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The Mountains are Calling

As Scottish-born author John Muir once wrote, “The mountains are calling and I must go”. Anyone who’s dreamt of trekking in the Himalayas will understand the power of those words. In terms of a well-rounded, accessible and satisfying Himalayan trekking experience, Nepal is in a league of its own.

Amongst the highest peaks in the world you’ll find exhilarating, varied trails and the most revered guiding community on the planet. Wander between villages, along trails lined with small farms and (depending on the season) past fields bustling with families gathering in the harvest. If you pass any other walkers, you’ll see each has the same glint in their eye and determination in their stance.

Boudhanath temple
Burning juniper, Nepal
Nepal mountain village
Fishtail peak, Nepal
Trekking in Nepal
Lady at market in Patan
Roof in kathmandu

With clear time and space to contemplate life back home, you wouldn’t be alone in making life-changing decisions whilst hiking at the top of the world. You earn this clarity and you absolutely earn the views. Wellness can take many forms, and one of those is seeking experiences at their purest source. There is no greater example of this than trekking through Nepal’s lofty, snow-covered peaks: it’s transformative.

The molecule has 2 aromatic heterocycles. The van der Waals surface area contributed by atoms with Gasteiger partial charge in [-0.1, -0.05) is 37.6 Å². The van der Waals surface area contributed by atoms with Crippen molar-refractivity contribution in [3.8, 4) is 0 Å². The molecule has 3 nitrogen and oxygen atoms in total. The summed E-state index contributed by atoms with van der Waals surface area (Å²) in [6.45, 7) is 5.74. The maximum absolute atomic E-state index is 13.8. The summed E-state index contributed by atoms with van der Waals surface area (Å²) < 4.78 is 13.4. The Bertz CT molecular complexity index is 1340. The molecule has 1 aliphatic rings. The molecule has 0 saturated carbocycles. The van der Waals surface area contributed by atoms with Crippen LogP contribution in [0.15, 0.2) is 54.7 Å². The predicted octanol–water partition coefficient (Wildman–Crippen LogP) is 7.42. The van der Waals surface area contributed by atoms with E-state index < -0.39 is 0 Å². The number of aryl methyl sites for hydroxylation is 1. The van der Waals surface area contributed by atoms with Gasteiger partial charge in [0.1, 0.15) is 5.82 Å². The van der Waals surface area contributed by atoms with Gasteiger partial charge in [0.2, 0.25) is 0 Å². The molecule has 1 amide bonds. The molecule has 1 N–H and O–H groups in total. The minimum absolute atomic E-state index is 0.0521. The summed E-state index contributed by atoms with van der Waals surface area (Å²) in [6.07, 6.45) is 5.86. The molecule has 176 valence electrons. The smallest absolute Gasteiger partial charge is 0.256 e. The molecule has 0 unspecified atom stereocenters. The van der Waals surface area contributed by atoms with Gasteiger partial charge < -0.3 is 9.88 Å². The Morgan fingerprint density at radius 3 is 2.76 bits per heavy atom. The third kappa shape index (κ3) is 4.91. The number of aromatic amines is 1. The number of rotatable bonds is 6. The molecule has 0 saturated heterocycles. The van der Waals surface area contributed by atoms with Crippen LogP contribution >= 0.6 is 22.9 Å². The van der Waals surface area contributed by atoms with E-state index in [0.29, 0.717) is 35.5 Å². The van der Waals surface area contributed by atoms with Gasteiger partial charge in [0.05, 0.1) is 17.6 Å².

A different kind of luxury...

The headline act of this journey is, without doubt, the chance to get a taste of true Himalayan trekking away from the more crowded, high-footfall routes. It’s not for the faint-hearted, and shouldn’t be undertaken lightly, but the rewards can be genuinely life changing. These expeditions are supported by the very best ‘luxury’ private trekking team in Nepal, and your trekking days will be tuned to your own fitness and preference of challenge (within reason - these are mountain foothills after all!). You won’t be hiking alongside other guests on this highly personalised trek either; it’ll just be you, your guide and the porters. Luxury is an abstract term and in this instance it doesn’t mean champagne, spas and fine dining (although the food is excellent), but rather characterful lodges, low footfall trails, expert guides, and a focus on keeping your ecological footprint to a minimum. 

Any potential downsides to this kind of trekking are mostly found on the routes with the highest footfall, which we steer well away from. Issues surrounding suboptimal sustainability and pollution are prevalent on some of the well-known trails, but on the carefully selected routes we favour, with an expert logistics team on hand, any negative impact is minimised.

The main event

We’ll guide you away from the busiest sections of the routes, keeping you primarily in the the lesser-traversed Modi River Valley. Although everyone’s exact path will vary slightly, you’ll likely start in Pokhara and drive for a couple of hours to your chosen route’s starting point, and you can opt for anything from a one-night trail taster to a full 4-5 night trek depending on your preference and budget. Many people opt for between 2-3 hours trekking per day, which takes you a satisfying distance up the valley without crossing paths with too many other hikers.